Resources, such as time and/or money, are limited
Typically has its own management structure
Need leadership

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Project Planning

Resource Availability and/or Limits


Due date, late penalties, early completion incentives
Budget
Activity Information
Identify all required activities
Estimate the resources required (time) to complete each
activity
Immediate predecessor(s) to each activity needed to create
interrelationships

Project Scheduling and Control Techniques


Gantt Chart
Critical Path Method (CPM)
Project Evaluation and Review Technique (PERT)
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History of CPM/PERT
Critical Path Method (CPM)
E I Du Pont de Nemours & Co. (1957) for construction of new
chemical plant and maintenance shut-down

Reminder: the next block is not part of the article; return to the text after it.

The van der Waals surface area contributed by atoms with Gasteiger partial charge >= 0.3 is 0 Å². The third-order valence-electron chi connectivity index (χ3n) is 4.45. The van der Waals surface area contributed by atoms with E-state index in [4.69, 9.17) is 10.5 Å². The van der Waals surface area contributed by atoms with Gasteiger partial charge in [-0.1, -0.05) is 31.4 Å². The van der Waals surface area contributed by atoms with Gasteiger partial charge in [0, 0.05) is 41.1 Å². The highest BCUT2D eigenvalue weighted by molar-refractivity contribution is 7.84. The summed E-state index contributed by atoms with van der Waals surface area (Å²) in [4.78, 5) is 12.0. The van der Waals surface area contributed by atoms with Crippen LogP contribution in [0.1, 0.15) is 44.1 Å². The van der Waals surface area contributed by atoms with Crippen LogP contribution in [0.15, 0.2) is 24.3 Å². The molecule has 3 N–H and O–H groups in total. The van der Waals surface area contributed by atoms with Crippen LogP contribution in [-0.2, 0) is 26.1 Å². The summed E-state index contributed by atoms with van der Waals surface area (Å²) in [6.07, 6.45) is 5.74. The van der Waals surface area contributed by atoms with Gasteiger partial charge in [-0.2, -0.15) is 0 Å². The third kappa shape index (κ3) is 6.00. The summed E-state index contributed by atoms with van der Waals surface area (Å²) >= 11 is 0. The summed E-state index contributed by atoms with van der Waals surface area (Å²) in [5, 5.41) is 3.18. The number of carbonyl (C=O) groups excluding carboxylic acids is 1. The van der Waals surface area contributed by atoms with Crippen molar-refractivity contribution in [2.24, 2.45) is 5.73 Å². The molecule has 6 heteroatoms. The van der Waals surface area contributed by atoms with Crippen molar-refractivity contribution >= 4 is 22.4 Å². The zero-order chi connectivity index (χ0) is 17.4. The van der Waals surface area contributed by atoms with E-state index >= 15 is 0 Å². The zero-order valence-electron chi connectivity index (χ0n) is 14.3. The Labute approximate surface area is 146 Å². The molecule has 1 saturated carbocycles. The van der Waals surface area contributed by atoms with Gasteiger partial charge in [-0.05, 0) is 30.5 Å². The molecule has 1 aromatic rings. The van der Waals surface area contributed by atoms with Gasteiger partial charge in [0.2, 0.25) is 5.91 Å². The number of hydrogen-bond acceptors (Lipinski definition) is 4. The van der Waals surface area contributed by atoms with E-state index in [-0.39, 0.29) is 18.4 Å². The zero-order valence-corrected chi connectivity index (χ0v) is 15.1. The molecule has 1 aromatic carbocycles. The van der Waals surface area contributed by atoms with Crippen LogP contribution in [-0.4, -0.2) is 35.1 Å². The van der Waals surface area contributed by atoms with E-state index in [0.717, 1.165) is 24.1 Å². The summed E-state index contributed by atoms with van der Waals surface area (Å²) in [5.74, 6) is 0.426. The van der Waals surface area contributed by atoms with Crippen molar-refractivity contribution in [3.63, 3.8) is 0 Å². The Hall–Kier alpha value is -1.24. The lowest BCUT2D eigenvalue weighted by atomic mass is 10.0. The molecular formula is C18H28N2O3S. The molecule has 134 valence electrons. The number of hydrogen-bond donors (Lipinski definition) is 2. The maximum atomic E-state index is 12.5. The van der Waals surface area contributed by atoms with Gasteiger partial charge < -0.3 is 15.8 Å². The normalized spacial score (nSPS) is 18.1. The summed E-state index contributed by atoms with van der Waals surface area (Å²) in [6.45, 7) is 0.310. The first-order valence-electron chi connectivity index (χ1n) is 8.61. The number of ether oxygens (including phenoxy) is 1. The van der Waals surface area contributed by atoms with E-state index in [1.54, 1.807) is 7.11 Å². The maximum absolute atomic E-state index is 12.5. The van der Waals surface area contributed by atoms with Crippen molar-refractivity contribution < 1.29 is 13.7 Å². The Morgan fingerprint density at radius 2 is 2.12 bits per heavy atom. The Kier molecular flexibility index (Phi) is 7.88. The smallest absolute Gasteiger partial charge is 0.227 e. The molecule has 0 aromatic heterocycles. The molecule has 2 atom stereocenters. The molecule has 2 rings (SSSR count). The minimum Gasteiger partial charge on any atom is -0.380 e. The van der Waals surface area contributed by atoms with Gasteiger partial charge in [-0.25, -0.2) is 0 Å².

Deterministic task times
Activity-on-node network construction
Repetitive nature of jobs

Project Evaluation and Review Technique (PERT)

U S Navy (1958) for the POLARIS missile program


Multiple task time estimates (probabilistic nature)
Activity-on-arrow network construction
Non-repetitive jobs (R & D work)
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Project Network
Network analysis is the general name given to certain specific
techniques which can be used for the planning, management and
control of projects

Use of nodes and arrows


Arrows
An arrow leads from tail to head directionally
Indicate ACTIVITY, a time consuming effort that is required to perform a
part of the work.
Nodes
A node is represented by a circle
- Indicate EVENT, a point in time where one or more activities start and/or
finish.

Activity
A task or a certain amount of work required in the project
Requires time to complete
Represented by an arrow